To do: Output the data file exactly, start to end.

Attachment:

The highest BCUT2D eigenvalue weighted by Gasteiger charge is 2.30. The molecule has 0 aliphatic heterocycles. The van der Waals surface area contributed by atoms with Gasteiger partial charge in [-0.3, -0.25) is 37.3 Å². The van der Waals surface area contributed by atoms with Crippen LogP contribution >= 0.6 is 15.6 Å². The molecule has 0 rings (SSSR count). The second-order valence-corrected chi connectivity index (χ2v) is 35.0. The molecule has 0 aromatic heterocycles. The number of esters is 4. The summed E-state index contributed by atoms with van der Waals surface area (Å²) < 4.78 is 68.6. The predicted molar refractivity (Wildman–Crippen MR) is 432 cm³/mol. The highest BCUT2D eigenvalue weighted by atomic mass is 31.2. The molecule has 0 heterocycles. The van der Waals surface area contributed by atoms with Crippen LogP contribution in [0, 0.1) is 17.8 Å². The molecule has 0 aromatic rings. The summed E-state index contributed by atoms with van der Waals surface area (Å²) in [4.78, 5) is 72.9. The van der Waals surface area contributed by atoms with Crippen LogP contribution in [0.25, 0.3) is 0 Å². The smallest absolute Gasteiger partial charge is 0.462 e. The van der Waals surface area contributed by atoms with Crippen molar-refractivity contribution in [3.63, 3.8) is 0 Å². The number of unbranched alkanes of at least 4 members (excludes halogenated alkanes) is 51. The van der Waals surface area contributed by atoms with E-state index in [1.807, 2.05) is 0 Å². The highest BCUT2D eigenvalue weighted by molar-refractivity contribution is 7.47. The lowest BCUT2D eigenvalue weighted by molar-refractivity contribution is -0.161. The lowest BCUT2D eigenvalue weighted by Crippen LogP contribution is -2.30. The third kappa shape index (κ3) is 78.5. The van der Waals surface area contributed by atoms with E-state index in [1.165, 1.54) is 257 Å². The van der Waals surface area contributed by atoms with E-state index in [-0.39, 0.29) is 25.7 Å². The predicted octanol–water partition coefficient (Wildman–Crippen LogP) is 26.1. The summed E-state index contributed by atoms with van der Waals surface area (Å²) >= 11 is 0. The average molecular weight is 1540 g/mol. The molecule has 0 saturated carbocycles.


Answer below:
The highest BCUT2D eigenvalue weighted by Gasteiger charge is 2.30. The molecule has 0 aliphatic heterocycles. The van der Waals surface area contributed by atoms with Gasteiger partial charge in [-0.3, -0.25) is 37.3 Å². The van der Waals surface area contributed by atoms with Crippen LogP contribution >= 0.6 is 15.6 Å². The molecule has 0 rings (SSSR count). The second-order valence-corrected chi connectivity index (χ2v) is 35.0. The molecule has 0 aromatic heterocycles. The number of esters is 4. The summed E-state index contributed by atoms with van der Waals surface area (Å²) < 4.78 is 68.6. The predicted molar refractivity (Wildman–Crippen MR) is 432 cm³/mol. The highest BCUT2D eigenvalue weighted by atomic mass is 31.2. The molecule has 0 heterocycles. The van der Waals surface area contributed by atoms with Crippen LogP contribution in [0, 0.1) is 17.8 Å². The molecule has 0 aromatic rings. The summed E-state index contributed by atoms with van der Waals surface area (Å²) in [4.78, 5) is 72.9. The van der Waals surface area contributed by atoms with Crippen LogP contribution in [0.25, 0.3) is 0 Å². The smallest absolute Gasteiger partial charge is 0.462 e. The van der Waals surface area contributed by atoms with Crippen molar-refractivity contribution in [3.63, 3.8) is 0 Å². The number of unbranched alkanes of at least 4 members (excludes halogenated alkanes) is 51. The van der Waals surface area contributed by atoms with E-state index in [1.807, 2.05) is 0 Å². The highest BCUT2D eigenvalue weighted by molar-refractivity contribution is 7.47. The lowest BCUT2D eigenvalue weighted by molar-refractivity contribution is -0.161. The lowest BCUT2D eigenvalue weighted by Crippen LogP contribution is -2.30. The third kappa shape index (κ3) is 78.5. The van der Waals surface area contributed by atoms with E-state index in [1.165, 1.54) is 257 Å². The van der Waals surface area contributed by atoms with E-state index in [-0.39, 0.29) is 25.7 Å². The predicted octanol–water partition coefficient (Wildman–Crippen LogP) is 26.1. The summed E-state index contributed by atoms with van der Waals surface area (Å²) >= 11 is 0. The average molecular weight is 1540 g/mol. The molecule has 0 saturated carbocycles.